Miami Conservancy District's flood project

With the support of Governor Cox, Dayton attorney John McMahon worked on drafting the Vonderheide Act, Ohio's conservancy law, in 1914.[5] The Act allowed local governments to define conservancy districts for flood control. Controversial elements of the Act gave local governments the right to raise funds for the civil engineering efforts through taxes, and granted eminent domain to support the purchase or condemnation of the necessary lands for dams, basins, and flood plains.[2] On March 17, 1914, the governor signed the Ohio Conservancy Act, which allowed for the establishment of conservancy districts with the authority to implement flood control projects. The Act became the model for other states, such as Indiana, New Mexico, and Colorado.[22] Ohio's Upper Scioto Conservancy District was the first to form in February 1915.[22] The Miami Conservancy District, which includes Dayton and surrounding communities,[8] was the second, formed in June 1915.[22] Morgan was appointed as the Miami Conservancy District's first president. The constitutionality of the Act was challenged in Orr v. Allen, a lawsuit brought by a landowner impacted by eminent domain, and attempts were made to amend it through the Garver-Quinlisk bills. Legal battles continued from 1915 to 1919 and reached the U.S. Supreme Court, but the law was upheld.[24]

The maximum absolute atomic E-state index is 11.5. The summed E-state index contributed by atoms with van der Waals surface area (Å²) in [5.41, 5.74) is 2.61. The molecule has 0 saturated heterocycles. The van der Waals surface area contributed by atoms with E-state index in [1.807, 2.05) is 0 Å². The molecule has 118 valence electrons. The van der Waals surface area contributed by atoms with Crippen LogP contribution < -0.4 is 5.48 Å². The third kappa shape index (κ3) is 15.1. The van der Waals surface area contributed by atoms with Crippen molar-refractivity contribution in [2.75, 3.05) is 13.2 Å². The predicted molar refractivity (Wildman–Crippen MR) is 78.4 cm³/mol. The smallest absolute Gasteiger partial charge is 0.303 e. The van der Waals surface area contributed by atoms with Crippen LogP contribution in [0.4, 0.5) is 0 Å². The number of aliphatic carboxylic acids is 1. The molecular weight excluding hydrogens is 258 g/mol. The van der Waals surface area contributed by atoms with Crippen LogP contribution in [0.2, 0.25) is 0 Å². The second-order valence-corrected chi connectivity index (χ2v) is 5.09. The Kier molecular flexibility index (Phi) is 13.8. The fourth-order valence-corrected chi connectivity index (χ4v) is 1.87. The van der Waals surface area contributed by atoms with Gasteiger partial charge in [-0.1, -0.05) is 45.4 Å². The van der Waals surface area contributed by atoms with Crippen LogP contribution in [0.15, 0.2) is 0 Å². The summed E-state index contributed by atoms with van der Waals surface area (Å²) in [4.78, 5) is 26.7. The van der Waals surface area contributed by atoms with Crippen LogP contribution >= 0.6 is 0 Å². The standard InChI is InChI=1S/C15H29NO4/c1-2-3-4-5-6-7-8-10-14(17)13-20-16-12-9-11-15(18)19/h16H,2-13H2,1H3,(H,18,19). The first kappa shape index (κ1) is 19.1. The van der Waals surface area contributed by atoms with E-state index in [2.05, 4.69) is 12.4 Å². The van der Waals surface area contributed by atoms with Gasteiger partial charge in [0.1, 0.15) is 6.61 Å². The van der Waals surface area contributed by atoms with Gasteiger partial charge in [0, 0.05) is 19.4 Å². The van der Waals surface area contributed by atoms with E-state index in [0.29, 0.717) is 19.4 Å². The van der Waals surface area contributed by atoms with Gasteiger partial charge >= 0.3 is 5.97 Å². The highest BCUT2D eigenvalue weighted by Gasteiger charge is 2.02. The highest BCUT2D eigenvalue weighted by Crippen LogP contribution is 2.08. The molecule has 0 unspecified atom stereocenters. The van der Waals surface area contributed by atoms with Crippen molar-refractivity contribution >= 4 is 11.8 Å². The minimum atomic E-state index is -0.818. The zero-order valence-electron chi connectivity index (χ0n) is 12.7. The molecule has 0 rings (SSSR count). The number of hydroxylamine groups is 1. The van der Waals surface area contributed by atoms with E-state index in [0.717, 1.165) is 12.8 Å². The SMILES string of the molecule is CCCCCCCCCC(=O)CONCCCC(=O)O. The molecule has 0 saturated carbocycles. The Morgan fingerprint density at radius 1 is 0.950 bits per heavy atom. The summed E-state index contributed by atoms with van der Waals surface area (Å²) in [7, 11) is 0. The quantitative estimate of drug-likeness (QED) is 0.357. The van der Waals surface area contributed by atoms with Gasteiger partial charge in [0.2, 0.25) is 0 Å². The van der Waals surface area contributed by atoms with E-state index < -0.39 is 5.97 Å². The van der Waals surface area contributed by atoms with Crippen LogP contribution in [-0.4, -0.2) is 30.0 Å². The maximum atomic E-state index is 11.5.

The analysis had determined the river channel boundaries for the expected 1,000-year major floods and all business located in that area would be relocated. [4] Morgan hired nearly 50 engineers to analyze the Miami Valley watershed and precipitation patterns and to determine the flood volume. They analyzed European flood data for information about general flooding patterns. Based on this analysis Morgan presented eight different flood control plans to the City of Dayton officials in October 1913. The city selected a plan based on the flood control system in the

Rather than accept defeat from the flood, the people of the Dayton area were determined to prevent another flood disaster of the same magnitude. Led by Patterson's vision for a managed watershed district, on March 27, 1913, Governor Cox appointed people to the Dayton Citizens Relief Commission. In May, the commission conducted a 10-day fundraiser which collected over $2 million (in 1913 dollars) to fund the flood control effort.[4] The commission hired Pueblo, Colorado, and the Tennessee Valley Authority.

Flood control

Cleanup and rebuilding efforts took approximately one year to repair the flood damage. The economic impacts of the flood took most of a decade to recover.[4] Destruction from the flood is also responsible for the dearth of old and historical buildings in the urban core of Dayton, whose center city resembles newer cities in the western United States.

  • More than 360 people died;[4][18][19]
  • Nearly 65,000 people were displaced;[20]
  • Approximately 20,000 homes were destroyed;[21]
  • Buildings were moved off their foundations and debris in the moving water damaged other structures;
  • Property damage to homes, businesses, factories, and railroads were over $100 million (in 1913 dollars, more than $2 billion in today's dollars);[1]
  • Nearly 1,400 horses and 2,000 other domestic animals died.[4]

As the water receded, damages were assessed in the Dayton area:

Casualties and property damage